Harvard psychologist Steven Pinker: The No. 1 communication mistake that even smart people make
Seek feedback. What it's obvious to you might not be obvious to the others.
Show your message to other people and have them honestly say how clear it is to them.
SIMILAR ARTICLES & IDEAS:
The root cause of bad writing is struggling to imagine what it is like for someone else not to know something that you know. Whenever writing is loaded with jargon, clichés, technical terms, and abbreviations, two questions come to mind:
When we become good at our job or hobby, we use catchwords to shorten long-winded descriptions that we have become very familiar with.
The problem is that these catchwords become automatic. While we think these words would facilitate our communication, we forget that our readers may not understand the concepts behind these shortened words.
Be polite. The person who gets your letter will seldom be the one who wronged you. And is unlikely to pass it on to the desired recipient if you are insulting and raging.
Make plain how you’ve been inconvenienced, then propose what’ll seem to your correspondent a reasonable and proportionate redress that’s within their power to make. And be sure to phrase your redress as a request instead of a demand.
Always remember that your job, writing to a friend, is to entertain. That can mean revelling in the odd pratfall. So, don’t just write about the mundane and pleasant things, try to give them the whole picture and make them feel something.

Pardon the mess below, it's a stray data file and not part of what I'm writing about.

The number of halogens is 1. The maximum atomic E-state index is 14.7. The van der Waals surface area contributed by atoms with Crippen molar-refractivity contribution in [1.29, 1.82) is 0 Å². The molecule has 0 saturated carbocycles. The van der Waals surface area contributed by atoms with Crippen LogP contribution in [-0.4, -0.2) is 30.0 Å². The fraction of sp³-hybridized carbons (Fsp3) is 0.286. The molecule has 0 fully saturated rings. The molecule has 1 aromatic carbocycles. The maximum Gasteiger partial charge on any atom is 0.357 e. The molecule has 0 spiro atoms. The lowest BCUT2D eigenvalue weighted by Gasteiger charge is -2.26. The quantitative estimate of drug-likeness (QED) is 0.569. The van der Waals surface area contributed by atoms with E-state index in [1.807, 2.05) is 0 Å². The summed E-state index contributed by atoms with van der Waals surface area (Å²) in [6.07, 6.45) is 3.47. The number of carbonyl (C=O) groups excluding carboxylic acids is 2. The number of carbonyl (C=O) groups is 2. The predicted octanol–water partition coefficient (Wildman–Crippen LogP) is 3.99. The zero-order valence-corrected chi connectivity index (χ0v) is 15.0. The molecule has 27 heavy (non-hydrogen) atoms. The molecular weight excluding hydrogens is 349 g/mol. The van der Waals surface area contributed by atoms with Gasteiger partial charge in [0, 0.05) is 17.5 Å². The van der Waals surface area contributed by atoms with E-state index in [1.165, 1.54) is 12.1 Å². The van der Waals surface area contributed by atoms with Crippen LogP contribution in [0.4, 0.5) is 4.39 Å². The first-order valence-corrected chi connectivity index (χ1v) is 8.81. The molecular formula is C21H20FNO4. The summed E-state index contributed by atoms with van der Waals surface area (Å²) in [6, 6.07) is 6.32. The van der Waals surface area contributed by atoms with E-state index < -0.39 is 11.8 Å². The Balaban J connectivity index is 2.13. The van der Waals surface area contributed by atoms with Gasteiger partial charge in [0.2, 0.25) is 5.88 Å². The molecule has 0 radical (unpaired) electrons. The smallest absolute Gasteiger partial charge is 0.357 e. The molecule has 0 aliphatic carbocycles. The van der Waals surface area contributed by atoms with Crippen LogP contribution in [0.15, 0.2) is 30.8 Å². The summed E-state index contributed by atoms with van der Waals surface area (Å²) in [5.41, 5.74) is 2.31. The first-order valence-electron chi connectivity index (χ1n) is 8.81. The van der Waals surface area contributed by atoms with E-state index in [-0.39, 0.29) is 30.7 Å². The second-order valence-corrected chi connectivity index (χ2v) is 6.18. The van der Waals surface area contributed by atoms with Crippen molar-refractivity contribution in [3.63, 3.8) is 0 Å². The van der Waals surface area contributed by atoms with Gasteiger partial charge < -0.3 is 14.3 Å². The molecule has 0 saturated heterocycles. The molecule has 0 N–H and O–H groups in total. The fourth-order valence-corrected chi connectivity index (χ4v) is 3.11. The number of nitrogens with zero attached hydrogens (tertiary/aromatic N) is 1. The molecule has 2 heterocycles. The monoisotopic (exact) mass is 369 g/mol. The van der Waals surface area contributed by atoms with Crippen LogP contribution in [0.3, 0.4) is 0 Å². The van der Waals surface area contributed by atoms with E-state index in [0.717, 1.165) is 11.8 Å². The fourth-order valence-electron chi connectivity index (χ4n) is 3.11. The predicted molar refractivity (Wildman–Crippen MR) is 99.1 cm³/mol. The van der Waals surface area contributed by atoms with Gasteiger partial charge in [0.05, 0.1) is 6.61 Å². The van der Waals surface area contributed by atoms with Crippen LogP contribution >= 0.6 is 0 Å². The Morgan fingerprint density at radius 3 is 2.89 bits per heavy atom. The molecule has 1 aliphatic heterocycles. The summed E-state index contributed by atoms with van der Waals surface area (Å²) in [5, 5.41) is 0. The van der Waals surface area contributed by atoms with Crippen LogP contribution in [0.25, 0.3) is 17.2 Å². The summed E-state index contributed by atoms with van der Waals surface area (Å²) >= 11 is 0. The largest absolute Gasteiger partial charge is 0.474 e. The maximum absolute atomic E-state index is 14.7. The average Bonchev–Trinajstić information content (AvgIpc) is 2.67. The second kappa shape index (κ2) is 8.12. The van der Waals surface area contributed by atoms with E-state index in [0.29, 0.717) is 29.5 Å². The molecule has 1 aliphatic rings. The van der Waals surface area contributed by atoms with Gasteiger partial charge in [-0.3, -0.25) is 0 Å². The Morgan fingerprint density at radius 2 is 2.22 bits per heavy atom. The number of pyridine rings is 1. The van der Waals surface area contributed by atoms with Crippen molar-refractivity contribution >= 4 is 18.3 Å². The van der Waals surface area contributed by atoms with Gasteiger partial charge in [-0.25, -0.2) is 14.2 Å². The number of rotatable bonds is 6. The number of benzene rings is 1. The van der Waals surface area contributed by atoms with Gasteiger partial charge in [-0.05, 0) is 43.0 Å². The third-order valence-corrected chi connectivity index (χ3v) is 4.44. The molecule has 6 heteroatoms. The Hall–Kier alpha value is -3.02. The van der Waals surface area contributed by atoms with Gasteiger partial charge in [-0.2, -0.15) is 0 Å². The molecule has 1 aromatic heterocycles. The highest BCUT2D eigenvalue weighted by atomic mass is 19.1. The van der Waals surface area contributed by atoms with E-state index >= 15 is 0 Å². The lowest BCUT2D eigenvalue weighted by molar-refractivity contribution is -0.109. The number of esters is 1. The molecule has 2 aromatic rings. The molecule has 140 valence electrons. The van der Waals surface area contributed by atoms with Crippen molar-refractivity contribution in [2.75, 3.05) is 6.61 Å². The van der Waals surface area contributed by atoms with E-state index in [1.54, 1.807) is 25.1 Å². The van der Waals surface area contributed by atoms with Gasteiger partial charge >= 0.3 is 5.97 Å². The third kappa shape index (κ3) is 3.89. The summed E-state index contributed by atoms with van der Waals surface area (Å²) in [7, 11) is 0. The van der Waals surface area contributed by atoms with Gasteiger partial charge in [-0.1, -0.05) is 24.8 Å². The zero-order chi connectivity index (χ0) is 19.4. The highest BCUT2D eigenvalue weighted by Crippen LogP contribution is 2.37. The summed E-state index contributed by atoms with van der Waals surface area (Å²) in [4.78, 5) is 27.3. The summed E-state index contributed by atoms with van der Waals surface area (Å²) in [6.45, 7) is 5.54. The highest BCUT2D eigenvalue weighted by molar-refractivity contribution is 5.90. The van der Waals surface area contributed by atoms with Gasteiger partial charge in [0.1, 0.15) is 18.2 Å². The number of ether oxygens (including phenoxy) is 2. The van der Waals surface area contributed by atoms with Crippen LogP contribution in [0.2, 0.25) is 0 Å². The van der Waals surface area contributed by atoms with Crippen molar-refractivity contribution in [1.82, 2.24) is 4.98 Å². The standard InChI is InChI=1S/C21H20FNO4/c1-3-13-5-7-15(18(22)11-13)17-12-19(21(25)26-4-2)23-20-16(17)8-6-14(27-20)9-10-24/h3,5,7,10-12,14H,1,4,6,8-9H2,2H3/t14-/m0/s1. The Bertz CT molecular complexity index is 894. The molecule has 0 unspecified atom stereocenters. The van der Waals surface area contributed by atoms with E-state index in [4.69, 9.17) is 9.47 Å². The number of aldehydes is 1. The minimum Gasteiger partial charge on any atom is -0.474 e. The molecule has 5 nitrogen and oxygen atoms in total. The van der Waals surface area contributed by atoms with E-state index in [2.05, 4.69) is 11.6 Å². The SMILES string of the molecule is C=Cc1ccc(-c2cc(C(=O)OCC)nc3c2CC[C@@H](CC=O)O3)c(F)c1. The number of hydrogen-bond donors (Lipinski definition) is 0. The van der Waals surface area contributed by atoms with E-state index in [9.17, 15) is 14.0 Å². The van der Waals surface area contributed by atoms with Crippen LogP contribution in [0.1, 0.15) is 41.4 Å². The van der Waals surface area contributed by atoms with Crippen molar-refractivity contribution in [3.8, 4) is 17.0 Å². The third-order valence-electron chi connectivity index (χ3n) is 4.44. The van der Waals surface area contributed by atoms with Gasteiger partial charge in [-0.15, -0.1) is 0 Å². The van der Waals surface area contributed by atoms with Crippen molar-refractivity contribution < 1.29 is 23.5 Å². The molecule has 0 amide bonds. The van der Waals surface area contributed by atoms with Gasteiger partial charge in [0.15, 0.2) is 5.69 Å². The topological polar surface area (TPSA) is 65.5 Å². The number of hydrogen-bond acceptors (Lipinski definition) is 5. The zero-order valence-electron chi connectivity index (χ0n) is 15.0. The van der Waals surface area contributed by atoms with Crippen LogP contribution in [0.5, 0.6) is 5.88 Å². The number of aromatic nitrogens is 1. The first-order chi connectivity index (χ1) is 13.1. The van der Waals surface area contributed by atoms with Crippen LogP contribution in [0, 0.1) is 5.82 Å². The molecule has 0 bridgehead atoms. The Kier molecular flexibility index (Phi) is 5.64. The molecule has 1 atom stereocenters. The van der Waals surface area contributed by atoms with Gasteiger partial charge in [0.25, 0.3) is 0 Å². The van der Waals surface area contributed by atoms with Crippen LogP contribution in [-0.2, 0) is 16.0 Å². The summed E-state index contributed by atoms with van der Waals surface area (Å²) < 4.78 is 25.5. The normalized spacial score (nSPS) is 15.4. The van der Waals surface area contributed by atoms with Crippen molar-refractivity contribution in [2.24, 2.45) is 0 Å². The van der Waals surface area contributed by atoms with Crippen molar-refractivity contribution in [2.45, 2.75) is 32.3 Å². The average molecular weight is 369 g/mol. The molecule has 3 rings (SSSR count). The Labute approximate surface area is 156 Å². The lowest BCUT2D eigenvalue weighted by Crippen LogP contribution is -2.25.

Honesty is the most important ingredient. You don’t have to be or have gone through something to write about it but you must have a heartfelt feeling about it so you can expose that emotion through your writing.
You need to have a beginning that builds to a middle and an ending, or at least an idea of where you’re going, as it is key to explore your themes and foreshadow things properly.
Another important thing is to revise your writings. Your first draft is likely to contain multiple errors, poorly phrased sections, and inconsistencies.
To do it, you must know what your audience expects from the type of writing you’re doing and then defy it.
Without the surprise, without the twist, if you don’t pull the wool over the audience’s eyes, then it’s unlikely you’re going to be memorable. It’s precisely the fact that things are not what they seem that makes a story interesting.